Australia cancels Novak Djokovic’s visa after tennis No1 was ‘held in room by Melbourne police’

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Watch: Australian PM backs cancellation of Djokovic's visa

World number one tennis player Novak Djokovic remained in limbo on Thursday after being denied entry to Australia over an issue with his visa.

The player, 34, arrived in Melbourne on Wednesday and was held in the city’s airport for several hours before border officials announced he had not met entry rules and would be deported.

Djokovic was taken to a government detention hotel while his lawyers launched an urgent appeal in court.

A court hearing for an injunction against the move was adjourned after judge Anthony Kelly said he had received no paper work from Djokovic’s lawyers, reported Reuters.

A full hearing is set to take place Monday, but the Australian government could seek a ruling to deport him before then.

Djokovic received a medical exemption to play at the first Grand Slam tennis tournament of the season, where he is a nine-time winner and the defending champion.

The exemption allows him to play regardless of his vaccination status for Covid-19, something he has not disclosed, but he also needs to meet strict border regulations to enter the country.

In a strongly worded statement, the Australian Border Force confirmed Djokovic’s visa application has been cancelled and he faced being deported.

It read: “The Australian Border Force will continue to ensure that those who arrive at our border comply with our laws and entry requirements.

“The ABF can confirm that Mr Djokovic failed to provide appropriate evidence to meet the entry requirements to Australia, and his visa has been subsequently cancelled.

“Non-citizens who do not hold a valid visa on entry or who have had their visa cancelled will be detained and removed from Australia.

“The ABF can confirm Mr Djokovic had access to his phone.”

Watch: Fans protest outside the hotel of Novak Djokovic

The move sparked a diplomatic row with Djokovic’s native Serbia.

Its president, Aleksandar Vucic said he had spoken with the player to say the country’s diplomats were working to end the “harassment of the world's best tennis player”.

Djokovic's father, Srdjan Djokovic, earlier told the B92 internet portal: “Novak is currently in a room which no one can enter.”

“In front of the room are two policemen.”

Australia’s Sunrise on 7 morning TV show reported that Djokovic’s father had released a statement to Serbian media.

“I have no idea what’s going on, they’re holding my son captive for five hours,” the reported statement said.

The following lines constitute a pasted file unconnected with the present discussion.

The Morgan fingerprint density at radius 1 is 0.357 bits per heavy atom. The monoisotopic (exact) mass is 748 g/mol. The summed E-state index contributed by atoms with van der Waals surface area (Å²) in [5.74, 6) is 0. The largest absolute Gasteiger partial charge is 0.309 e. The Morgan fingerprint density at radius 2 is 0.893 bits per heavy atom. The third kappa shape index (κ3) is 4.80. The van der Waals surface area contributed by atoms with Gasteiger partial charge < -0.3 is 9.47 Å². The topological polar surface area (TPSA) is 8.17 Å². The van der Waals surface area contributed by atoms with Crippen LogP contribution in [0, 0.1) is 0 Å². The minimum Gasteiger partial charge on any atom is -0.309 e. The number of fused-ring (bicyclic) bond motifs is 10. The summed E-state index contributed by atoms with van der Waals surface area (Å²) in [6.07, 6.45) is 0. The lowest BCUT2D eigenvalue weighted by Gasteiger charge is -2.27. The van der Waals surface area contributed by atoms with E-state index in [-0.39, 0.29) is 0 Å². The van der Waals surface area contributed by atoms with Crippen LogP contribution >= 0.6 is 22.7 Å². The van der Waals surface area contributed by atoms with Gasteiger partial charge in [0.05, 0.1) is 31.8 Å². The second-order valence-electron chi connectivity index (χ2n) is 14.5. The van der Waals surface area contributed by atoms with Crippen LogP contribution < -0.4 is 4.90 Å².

“This is a fight for the libertarian world, not just a fight for Novak, but a fight for the whole world! If they don’t let him go in half an hour, we will gather on the street, this is a fight for everyone.”

The Age newspaper in Melbourne earlier reported that Djokovic had landed on Wednesday before midnight local time at Tullamarine Airport, but his entry was delayed because of a mistake with his visa application.

Speculation of a possible issue with the visa emerged while Djokovic was in transit and escalated with mixed messages from federal and state politicians.

Djokovic's revelation on social media that he was heading to Australia seeking a record 21st major title sparked debate and plenty of headlines on Wednesday, with critics questioning what grounds he could have for the exemption and backers arguing he has a right to privacy and freedom of choice.

Australian Open tournament director Craig Tiley defended the “completely legitimate application and process” and insisted there was no special treatment for Djokovic.

The Victoria state government-mandated that only fully vaccinated players, staff, fans and officials could enter Melbourne Park when the tournament starts on January 17.

Only 26 people connected with the tournament applied for a medical exemption and, Mr Tiley said, only a “handful” were granted.

The names, ages and nationalities of applicants were redacted for privacy reasons before each application for a vaccine exemption was assessed by two independent panels of experts, and Mr Tiley noted Djokovic is under no obligation to reveal his reason for seeking one.

But, he suggested, it would be “helpful” if Djokovic chose to explain it to a Melbourne public still getting over months of lockdowns and severe travel restrictions imposed at the height of the pandemic.

“I would encourage him to talk to the community about it,” Mr Tiley said. “We have been through a very tough period over the last two years.”

Reasons allowed for those applying for a vaccination exemption can include acute major medical conditions, serious adverse reaction to a previous dose of a Covid-19 vaccine, or evidence of a Covid-19 infection within the previous six months.

Jaala Pulford, Victoria state’s acting minister for sports, acknowledged in the Djokovic case that lots of people in the community “will find this to be a disappointing outcome”, but added: “Nobody has had special treatment. The process is incredibly robust.”

Australia’s Prime Minister Scott Morrison warned the world number one, who has previously spoken out against vaccinations, would be on the “next plane home” if he could not provide “acceptable proof” that his exemption was legitimate.

Following the announcement by the ABF, Morrison said that entry exceptions could not be made for anyone.

Morrison tweeted: “Mr Djokovic’s visa has been cancelled. Rules are rules, especially when it comes to our borders.

“No one is above these rules. Our strong border policies have been critical to Australia having one of the lowest death rates in the world from COVID, we are continuing to be vigilant.”

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